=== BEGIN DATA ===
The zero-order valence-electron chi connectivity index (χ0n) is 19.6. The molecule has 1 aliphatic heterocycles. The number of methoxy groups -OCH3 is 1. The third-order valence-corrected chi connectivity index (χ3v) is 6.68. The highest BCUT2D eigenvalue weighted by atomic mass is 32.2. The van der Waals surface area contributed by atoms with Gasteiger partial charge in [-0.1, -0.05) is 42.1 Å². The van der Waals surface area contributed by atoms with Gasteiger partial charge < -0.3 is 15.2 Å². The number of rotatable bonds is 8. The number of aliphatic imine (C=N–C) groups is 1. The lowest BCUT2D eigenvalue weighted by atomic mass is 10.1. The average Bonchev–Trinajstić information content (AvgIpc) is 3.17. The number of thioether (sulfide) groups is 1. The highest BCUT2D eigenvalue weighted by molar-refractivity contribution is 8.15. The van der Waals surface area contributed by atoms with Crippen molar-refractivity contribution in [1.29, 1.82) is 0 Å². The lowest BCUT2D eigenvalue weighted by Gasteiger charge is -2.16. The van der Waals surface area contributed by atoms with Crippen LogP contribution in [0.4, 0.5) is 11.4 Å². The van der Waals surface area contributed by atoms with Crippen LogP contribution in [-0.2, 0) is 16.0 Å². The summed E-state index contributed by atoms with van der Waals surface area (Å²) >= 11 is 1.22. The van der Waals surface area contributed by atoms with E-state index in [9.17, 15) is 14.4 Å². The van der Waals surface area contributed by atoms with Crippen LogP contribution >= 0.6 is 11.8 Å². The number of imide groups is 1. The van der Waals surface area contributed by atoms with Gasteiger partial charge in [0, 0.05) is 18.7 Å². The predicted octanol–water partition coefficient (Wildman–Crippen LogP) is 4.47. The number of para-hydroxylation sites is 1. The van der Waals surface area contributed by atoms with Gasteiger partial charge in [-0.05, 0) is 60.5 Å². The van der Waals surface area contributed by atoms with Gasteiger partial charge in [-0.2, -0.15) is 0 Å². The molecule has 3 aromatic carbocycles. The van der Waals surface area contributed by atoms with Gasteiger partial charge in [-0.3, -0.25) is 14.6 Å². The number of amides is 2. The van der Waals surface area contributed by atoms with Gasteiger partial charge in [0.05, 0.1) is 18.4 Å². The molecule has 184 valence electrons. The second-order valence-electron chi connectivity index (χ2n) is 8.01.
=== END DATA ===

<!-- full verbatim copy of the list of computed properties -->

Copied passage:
The zero-order valence-electron chi connectivity index (χ0n) is 19.6. The molecule has 1 aliphatic heterocycles. The number of methoxy groups -OCH3 is 1. The third-order valence-corrected chi connectivity index (χ3v) is 6.68. The highest BCUT2D eigenvalue weighted by atomic mass is 32.2. The van der Waals surface area contributed by atoms with Gasteiger partial charge in [-0.1, -0.05) is 42.1 Å². The van der Waals surface area contributed by atoms with Gasteiger partial charge < -0.3 is 15.2 Å². The number of rotatable bonds is 8. The number of aliphatic imine (C=N–C) groups is 1. The lowest BCUT2D eigenvalue weighted by atomic mass is 10.1. The average Bonchev–Trinajstić information content (AvgIpc) is 3.17. The number of thioether (sulfide) groups is 1. The highest BCUT2D eigenvalue weighted by molar-refractivity contribution is 8.15. The van der Waals surface area contributed by atoms with Crippen molar-refractivity contribution in [1.29, 1.82) is 0 Å². The lowest BCUT2D eigenvalue weighted by Gasteiger charge is -2.16. The van der Waals surface area contributed by atoms with Crippen LogP contribution in [0.4, 0.5) is 11.4 Å². The van der Waals surface area contributed by atoms with Crippen LogP contribution in [-0.2, 0) is 16.0 Å². The summed E-state index contributed by atoms with van der Waals surface area (Å²) >= 11 is 1.22. The van der Waals surface area contributed by atoms with E-state index in [9.17, 15) is 14.4 Å². The van der Waals surface area contributed by atoms with Crippen LogP contribution >= 0.6 is 11.8 Å². The number of imide groups is 1. The van der Waals surface area contributed by atoms with Gasteiger partial charge in [0, 0.05) is 18.7 Å². The predicted octanol–water partition coefficient (Wildman–Crippen LogP) is 4.47. The number of para-hydroxylation sites is 1. The van der Waals surface area contributed by atoms with Gasteiger partial charge in [-0.05, 0) is 60.5 Å². The van der Waals surface area contributed by atoms with Gasteiger partial charge in [-0.2, -0.15) is 0 Å². The molecule has 3 aromatic carbocycles. The van der Waals surface area contributed by atoms with Gasteiger partial charge in [-0.3, -0.25) is 14.6 Å². The number of amides is 2. The van der Waals surface area contributed by atoms with Gasteiger partial charge in [0.05, 0.1) is 18.4 Å². The molecule has 184 valence electrons. The second-order valence-electron chi connectivity index (χ2n) is 8.01.